that plain metal or other substances of ordinary -character are replaced wherever possible by articles having more pleasing effects. But regard must be had to the special requirements of each case and a switch pfate for example must retain its form under all conditions of exposure and be absolutely safe when in contact with electric sparks or heated surfaces. These demands are met in the switch plate of this invention for it is not only ornamental but durable and free from all fire hazard. It is also superior to a metal plate in its inability to transmit anelectric current in the event of a short circuit thus also acting as an insulation element in electric wiring.
The pearl facing consists of a cellulosic plastic,
' either the inflammable or non-inflammable kind;
In other words, its basecan be of nitrocellulose or acetyl cellulose or in fact any other cellulosie ester or ether capable of forming a thermoplastic composition such as cellulose propionate,'ethyl cellulose, benzyl cellulose, etc. This is because the backing of a non-inflammable material of a nature tending to keep the facing below its .point of ignition, to which eflfect its close conof any detribute. Nevertheless we recommend andprefer' a facing composition made of cellulose acetate or similar organic esters or ethers of cellulose.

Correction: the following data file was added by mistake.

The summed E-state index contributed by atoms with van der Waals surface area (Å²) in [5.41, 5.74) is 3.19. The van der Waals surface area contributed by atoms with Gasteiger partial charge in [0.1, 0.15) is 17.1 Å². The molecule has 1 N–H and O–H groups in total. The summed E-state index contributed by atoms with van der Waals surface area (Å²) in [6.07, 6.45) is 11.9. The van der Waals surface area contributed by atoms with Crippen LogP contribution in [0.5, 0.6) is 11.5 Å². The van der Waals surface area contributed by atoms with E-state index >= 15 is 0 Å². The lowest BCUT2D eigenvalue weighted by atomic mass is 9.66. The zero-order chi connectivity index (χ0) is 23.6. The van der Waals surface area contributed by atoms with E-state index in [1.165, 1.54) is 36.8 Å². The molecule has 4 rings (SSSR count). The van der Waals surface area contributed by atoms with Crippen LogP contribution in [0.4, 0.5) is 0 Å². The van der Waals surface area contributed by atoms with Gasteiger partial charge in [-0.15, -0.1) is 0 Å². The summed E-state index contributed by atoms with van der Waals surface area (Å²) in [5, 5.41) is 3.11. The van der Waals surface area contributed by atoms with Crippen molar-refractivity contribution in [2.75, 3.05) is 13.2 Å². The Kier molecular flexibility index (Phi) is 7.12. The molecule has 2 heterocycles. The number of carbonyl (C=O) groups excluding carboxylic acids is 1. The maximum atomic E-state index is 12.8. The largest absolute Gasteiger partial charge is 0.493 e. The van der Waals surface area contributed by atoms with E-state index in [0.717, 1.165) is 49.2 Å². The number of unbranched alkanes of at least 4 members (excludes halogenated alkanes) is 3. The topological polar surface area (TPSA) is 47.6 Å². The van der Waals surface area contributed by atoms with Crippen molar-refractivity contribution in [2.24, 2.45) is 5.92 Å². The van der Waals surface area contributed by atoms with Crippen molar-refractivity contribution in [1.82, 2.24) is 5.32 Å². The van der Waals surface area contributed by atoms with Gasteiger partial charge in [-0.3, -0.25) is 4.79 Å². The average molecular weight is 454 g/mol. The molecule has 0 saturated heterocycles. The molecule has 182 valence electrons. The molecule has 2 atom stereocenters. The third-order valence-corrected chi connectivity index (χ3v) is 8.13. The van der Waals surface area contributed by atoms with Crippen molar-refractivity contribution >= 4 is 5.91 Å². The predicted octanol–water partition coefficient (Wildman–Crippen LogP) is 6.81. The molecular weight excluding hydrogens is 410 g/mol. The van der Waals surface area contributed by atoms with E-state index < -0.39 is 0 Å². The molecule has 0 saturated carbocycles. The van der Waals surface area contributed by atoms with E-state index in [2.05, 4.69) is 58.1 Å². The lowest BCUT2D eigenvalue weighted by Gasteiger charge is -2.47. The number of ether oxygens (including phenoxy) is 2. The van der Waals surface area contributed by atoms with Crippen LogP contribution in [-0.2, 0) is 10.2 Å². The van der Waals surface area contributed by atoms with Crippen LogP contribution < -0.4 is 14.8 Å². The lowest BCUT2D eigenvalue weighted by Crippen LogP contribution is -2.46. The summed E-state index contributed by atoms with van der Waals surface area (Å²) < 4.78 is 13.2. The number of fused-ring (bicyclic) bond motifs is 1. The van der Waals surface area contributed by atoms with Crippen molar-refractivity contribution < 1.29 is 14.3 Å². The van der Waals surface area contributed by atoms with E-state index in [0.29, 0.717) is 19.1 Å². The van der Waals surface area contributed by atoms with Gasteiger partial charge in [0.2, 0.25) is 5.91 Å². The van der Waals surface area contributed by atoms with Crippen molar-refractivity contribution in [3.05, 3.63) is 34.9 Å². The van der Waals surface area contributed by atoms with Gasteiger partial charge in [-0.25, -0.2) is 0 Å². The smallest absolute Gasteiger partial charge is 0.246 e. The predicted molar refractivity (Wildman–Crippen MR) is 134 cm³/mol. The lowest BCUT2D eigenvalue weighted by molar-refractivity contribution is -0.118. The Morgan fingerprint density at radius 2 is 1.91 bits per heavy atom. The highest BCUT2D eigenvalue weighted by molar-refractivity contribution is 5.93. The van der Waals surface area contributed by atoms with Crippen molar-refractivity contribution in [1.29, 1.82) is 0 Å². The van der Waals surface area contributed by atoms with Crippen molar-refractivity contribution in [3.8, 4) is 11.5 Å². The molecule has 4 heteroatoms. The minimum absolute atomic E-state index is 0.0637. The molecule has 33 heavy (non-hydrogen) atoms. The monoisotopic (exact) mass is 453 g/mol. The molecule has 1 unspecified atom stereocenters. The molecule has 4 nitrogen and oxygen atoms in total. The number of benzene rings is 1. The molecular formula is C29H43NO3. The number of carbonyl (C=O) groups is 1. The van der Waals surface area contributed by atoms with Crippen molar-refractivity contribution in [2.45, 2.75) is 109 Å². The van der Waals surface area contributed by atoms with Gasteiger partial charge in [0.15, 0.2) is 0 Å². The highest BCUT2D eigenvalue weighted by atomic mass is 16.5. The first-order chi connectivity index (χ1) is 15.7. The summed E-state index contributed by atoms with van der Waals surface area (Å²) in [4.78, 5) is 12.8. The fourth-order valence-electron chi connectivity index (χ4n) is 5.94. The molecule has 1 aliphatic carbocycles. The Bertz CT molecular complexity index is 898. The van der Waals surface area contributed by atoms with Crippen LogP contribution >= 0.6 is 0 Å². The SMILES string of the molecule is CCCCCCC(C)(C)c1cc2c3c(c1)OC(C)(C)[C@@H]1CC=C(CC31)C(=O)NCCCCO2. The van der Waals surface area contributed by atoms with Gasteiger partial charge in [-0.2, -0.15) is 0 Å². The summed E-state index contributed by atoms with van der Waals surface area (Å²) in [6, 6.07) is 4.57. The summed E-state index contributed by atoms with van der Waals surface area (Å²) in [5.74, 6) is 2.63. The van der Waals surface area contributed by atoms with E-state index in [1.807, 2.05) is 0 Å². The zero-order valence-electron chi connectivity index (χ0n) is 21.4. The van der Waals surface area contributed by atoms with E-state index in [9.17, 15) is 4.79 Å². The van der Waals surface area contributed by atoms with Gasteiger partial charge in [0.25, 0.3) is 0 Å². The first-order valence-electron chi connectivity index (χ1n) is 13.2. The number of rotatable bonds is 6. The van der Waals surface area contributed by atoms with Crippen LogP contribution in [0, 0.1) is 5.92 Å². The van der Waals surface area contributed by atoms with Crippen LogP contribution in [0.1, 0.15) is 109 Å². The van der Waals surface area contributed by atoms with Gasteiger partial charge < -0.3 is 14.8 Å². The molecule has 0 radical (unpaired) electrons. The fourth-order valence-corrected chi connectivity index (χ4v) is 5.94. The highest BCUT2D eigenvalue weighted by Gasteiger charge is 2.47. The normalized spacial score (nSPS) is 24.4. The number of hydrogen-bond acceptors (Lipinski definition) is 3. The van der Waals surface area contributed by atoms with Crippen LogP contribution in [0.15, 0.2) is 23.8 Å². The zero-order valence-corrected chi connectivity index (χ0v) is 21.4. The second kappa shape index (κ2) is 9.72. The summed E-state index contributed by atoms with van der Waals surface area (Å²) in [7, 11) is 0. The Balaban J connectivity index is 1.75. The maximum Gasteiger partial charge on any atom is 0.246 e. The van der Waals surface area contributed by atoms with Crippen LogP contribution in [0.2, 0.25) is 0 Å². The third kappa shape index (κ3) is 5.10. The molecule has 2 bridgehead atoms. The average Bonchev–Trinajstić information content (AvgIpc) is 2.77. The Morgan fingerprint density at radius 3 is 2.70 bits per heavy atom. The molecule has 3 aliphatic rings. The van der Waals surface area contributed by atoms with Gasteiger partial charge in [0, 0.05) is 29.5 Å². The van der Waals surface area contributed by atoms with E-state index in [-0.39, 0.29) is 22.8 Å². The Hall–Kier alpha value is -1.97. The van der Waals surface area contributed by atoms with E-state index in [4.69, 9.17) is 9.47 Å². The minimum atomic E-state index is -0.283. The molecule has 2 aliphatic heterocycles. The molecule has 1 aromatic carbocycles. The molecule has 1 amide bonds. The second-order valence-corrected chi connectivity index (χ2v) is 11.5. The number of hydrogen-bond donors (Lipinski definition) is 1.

It is obvious that the facing material may be .5 I
' of any suitable composition, and may be ofany color s' f tioih. That is, it may be pearly, mottled, striped, plain, or variegated. Any suitable formula maybe used. We find the following very satisfactory for pearly facing material: 10
Coloring matter, may be aded if desired. It is a of course, understood that all examples herein 20 are given merely by way ofillustration.